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Bishop Olmsted and CCHD Funding Opposition to AZ Immigration Law

Posted on July 24 2010 6:00 pm
Lisa Graas has covered politics and religion at her blog since 2008. She has served as a crisis pregnancy counselor, youth speaker, mental health advocate and legislative consultant.

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immigration rallyWhile a handful of Catholic bishops around the country are opting to cut back on support for the Catholic Campaign for Human Development (CCHD), none have yet cited concerns about funding for political organizing that stands in opposition to the conservative TEA Party movement. Funding for political organizing by the CCHD includes grants from the Diocese of Phoenix approved by Bishop Thomas Olmsted (.pdf) for groups actively participating in protests and recruitment of new activists to oppose Arizona’s immigration law, SB 1070.

Bishop Olmsted has approved grant applications for local organizations involved in the empowerment and development of people living in poverty. These organizations are working to bring about national immigration reform, develop economic opportunity, improve access to education and secure workers’ rights to be paid fairly by their employers. Those receiving national grants include: Valley Interfaith Project ($25,000), Arizona Interfaith Alliance for Worker Justice ($40,000.00), West Valley Sponsoring Committee ($30,000.00) and Lodestar Day Resource Center, Just B Social Enterprise ($40,000.00).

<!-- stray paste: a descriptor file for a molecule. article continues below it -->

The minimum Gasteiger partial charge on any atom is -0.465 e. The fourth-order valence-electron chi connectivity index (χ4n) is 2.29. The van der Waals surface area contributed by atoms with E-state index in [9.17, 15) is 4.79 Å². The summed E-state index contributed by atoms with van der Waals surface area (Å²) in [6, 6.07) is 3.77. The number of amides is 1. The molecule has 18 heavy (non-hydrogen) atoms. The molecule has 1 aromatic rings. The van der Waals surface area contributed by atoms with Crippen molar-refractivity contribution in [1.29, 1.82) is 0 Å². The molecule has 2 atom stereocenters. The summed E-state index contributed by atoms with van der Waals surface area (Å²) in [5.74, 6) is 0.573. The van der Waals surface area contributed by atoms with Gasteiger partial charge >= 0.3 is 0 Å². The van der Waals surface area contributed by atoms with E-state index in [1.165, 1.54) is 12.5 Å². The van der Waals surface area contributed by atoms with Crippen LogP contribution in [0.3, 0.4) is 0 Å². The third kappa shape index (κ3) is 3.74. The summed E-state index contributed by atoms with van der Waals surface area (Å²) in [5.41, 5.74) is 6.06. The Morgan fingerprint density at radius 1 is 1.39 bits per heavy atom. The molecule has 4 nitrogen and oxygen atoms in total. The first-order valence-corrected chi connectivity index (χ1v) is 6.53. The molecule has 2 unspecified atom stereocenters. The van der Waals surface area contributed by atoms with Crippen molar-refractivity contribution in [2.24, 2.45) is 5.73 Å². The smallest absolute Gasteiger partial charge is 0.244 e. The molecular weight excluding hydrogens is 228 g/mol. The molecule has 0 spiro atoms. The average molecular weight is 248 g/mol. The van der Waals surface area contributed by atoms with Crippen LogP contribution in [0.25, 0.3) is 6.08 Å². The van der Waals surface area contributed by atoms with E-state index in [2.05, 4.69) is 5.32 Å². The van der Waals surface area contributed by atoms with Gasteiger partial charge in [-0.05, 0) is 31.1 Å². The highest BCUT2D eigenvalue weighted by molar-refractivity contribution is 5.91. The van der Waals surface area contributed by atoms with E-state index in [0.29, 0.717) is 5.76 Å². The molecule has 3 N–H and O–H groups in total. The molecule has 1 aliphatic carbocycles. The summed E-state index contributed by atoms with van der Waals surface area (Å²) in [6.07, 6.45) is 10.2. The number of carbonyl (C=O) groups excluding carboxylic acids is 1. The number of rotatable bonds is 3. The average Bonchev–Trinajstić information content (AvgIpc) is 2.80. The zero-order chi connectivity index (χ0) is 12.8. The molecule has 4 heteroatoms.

Both Valley Interfaith Project and Arizona Interfaith Alliance have participated in public protests against the Arizona immigration law which is strongly supported by Arizona’s TEA Party movement.

Valley Interfaith Project employs strongly uncharitable messaging and misinformation on its web page dedicated to immigration reform:

As the rest of the nation pulls out of the Great Recession, Arizona remains mired in an economic, political, and social crisis largely of its own making. Although pre-recessionary Arizona ranked among the worst in key social indicators for health care, education, and job readiness, during the Recession, the state dug itself into the worst fiscal crisis in its history, hastened by a meltdown in its unregulated housing industry. Politics at the state legislature has remained paralyzed by partisanship and an ideologically motivated “starve the beast” approach to the state’s budget woes. Yet as the state teetered on the edge of insolvency, and Arizonans became increasingly frustrated with their state government, Arizona’s legislators embraced a new strategy that would deflect the public ire’s toward a different target: immigrants.

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